For more than 20 years Earth Networks has operated the world’s largest and most comprehensive weather observation, lightning detection, and climate networks.
We are now leveraging our big data smarts to deliver on the promise of IoT. By integrating our hyper-local weather data with Smart Home connected devices we are delievering predictive energy efficiency insight to homeowners and Utility companies.
The U.S. continues to stay divided by a boundary between dry and wet.
Unsettled weather has continued this past week for the eastern U.S. allowing for the wet weather to keep the drought conditions at bay. The only spots of interest include the middle Mississippi Valley through coastal South Carolina where abnormally dry to moderate drought conditions have persisted. Even the interior Northeast is still dealing with as much as severe drought in Upstate New York through northern Vermont. However, incoming moisture off the Great Lakes will allow for snow t accumulate and dampen the soil.
The conditions have continued to improve over the past week in the High Plains. Thanks to several rounds of rain and snowfall, northern Montana through the Dakotas, picked up 1 to 3 inches of rain with farther south receiving as much as 10 inches in two weeks. Several water reservoirs have re-filled pastures have improved for cattle.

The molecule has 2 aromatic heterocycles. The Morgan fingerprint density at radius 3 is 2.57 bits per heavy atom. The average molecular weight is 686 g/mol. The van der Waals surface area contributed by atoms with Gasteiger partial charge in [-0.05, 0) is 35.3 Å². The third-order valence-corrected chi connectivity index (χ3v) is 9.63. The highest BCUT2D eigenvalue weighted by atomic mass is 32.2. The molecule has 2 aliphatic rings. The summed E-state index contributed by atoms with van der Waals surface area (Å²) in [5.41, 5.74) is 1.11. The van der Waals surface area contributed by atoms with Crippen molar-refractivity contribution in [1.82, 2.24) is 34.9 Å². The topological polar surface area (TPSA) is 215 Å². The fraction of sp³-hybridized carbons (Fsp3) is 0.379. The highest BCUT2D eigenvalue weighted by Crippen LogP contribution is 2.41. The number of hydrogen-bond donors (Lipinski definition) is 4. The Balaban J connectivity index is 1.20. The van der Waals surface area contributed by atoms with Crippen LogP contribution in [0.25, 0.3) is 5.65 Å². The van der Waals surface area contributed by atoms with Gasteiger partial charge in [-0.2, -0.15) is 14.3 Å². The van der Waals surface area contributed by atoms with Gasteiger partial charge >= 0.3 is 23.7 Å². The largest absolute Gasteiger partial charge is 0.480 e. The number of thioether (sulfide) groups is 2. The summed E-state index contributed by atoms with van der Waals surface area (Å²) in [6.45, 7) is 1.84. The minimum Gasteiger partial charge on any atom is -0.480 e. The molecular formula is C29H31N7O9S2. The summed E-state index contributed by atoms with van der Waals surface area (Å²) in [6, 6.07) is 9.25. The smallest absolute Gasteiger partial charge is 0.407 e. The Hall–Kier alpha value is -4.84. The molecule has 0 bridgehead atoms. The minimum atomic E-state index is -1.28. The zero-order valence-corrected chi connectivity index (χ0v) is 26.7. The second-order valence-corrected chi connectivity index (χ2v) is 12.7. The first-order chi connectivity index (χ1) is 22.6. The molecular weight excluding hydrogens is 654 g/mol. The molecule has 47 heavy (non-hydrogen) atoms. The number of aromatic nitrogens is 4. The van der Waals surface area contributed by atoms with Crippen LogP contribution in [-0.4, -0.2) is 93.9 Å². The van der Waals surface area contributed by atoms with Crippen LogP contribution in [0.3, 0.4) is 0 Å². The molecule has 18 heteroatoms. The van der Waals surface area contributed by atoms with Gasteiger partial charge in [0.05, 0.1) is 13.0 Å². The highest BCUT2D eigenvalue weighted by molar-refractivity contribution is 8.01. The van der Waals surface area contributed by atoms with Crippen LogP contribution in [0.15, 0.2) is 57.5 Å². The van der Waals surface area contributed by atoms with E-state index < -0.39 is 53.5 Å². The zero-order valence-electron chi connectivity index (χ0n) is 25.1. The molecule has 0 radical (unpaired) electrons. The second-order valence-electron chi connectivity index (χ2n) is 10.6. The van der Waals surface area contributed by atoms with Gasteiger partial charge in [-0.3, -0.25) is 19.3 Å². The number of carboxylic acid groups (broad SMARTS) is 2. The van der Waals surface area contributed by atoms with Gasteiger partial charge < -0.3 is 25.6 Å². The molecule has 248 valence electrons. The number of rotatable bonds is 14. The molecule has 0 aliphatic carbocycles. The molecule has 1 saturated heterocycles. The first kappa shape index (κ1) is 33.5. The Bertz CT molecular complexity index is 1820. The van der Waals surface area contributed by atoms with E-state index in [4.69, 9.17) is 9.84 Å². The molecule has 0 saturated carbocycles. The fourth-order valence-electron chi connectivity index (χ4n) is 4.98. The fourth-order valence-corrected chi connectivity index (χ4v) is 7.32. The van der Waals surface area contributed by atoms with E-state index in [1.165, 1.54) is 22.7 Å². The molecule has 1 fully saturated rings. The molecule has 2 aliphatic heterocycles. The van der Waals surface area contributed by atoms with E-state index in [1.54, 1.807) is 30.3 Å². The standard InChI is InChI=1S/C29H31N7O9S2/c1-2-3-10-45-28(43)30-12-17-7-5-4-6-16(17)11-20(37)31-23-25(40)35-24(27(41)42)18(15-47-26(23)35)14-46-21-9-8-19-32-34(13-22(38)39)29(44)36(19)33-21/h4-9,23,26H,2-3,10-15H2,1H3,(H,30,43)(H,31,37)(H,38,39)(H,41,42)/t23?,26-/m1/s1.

The Four Corners are still the most drought-affected area in the U.S. However, remnants of Hurricane Sergio helped the Southwestern U.S., helping to reduce the drought extension across the Desert Southwest into New Mexico. Mountain snow continues to pile up as low pressure systems spin off the Rockies.
Due to ongoing high pressure sitting off the West Coast, the Pacific Northwest continues to see dry weather, especially in Oregon. This time of year is usually the beginning of their “water season” but it has kicked off slowly. Rainfall amounts are more than 12 inches below normal for this time of year, keeping as much as extreme drought conditions in place.
This coming week will feature more moisture streaming into the southern Plains and into the Rockies thanks to the tropical system, Willa, churning near southwestern Mexico. As the system moves up into central Mexico, the moisture will be caught up in a frontal system sweeping across the Plains. This will allow for more rain and mountains snow to pile up. Areas that will se the most beneficial rain include northern New Mexico and southwestern Colorado where exceptional drought persists.